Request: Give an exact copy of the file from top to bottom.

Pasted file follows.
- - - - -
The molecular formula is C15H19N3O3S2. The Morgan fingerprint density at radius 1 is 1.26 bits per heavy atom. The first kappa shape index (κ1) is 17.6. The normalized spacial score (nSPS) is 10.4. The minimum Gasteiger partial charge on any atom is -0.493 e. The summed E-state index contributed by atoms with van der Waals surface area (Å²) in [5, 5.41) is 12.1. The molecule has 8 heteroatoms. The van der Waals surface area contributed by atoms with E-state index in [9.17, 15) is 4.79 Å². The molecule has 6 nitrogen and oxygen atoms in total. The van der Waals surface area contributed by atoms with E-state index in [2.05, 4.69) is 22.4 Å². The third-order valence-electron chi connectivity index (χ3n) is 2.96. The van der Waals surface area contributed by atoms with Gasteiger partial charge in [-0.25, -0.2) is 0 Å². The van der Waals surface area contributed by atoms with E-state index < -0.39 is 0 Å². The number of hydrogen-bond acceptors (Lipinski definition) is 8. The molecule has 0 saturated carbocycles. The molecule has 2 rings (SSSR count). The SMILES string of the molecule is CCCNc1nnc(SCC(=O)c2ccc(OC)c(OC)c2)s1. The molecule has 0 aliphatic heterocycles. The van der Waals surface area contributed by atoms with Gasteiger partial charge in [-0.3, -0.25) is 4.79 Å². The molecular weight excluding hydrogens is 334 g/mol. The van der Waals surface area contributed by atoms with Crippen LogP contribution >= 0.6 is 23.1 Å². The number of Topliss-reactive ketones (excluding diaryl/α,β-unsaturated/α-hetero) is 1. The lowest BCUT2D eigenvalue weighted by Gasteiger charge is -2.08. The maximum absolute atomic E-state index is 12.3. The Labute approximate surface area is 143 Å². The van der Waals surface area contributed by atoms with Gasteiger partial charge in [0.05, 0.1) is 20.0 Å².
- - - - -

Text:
The molecular formula is C15H19N3O3S2. The Morgan fingerprint density at radius 1 is 1.26 bits per heavy atom. The first kappa shape index (κ1) is 17.6. The normalized spacial score (nSPS) is 10.4. The minimum Gasteiger partial charge on any atom is -0.493 e. The summed E-state index contributed by atoms with van der Waals surface area (Å²) in [5, 5.41) is 12.1. The molecule has 8 heteroatoms. The van der Waals surface area contributed by atoms with E-state index in [9.17, 15) is 4.79 Å². The molecule has 6 nitrogen and oxygen atoms in total. The van der Waals surface area contributed by atoms with E-state index in [2.05, 4.69) is 22.4 Å². The third-order valence-electron chi connectivity index (χ3n) is 2.96. The van der Waals surface area contributed by atoms with Gasteiger partial charge in [-0.25, -0.2) is 0 Å². The van der Waals surface area contributed by atoms with E-state index < -0.39 is 0 Å². The number of hydrogen-bond acceptors (Lipinski definition) is 8. The molecule has 0 saturated carbocycles. The molecule has 2 rings (SSSR count). The SMILES string of the molecule is CCCNc1nnc(SCC(=O)c2ccc(OC)c(OC)c2)s1. The molecule has 0 aliphatic heterocycles. The van der Waals surface area contributed by atoms with Gasteiger partial charge in [-0.3, -0.25) is 4.79 Å². The molecular weight excluding hydrogens is 334 g/mol. The van der Waals surface area contributed by atoms with Crippen LogP contribution >= 0.6 is 23.1 Å². The number of Topliss-reactive ketones (excluding diaryl/α,β-unsaturated/α-hetero) is 1. The lowest BCUT2D eigenvalue weighted by Gasteiger charge is -2.08. The maximum absolute atomic E-state index is 12.3. The Labute approximate surface area is 143 Å². The van der Waals surface area contributed by atoms with Gasteiger partial charge in [0.05, 0.1) is 20.0 Å².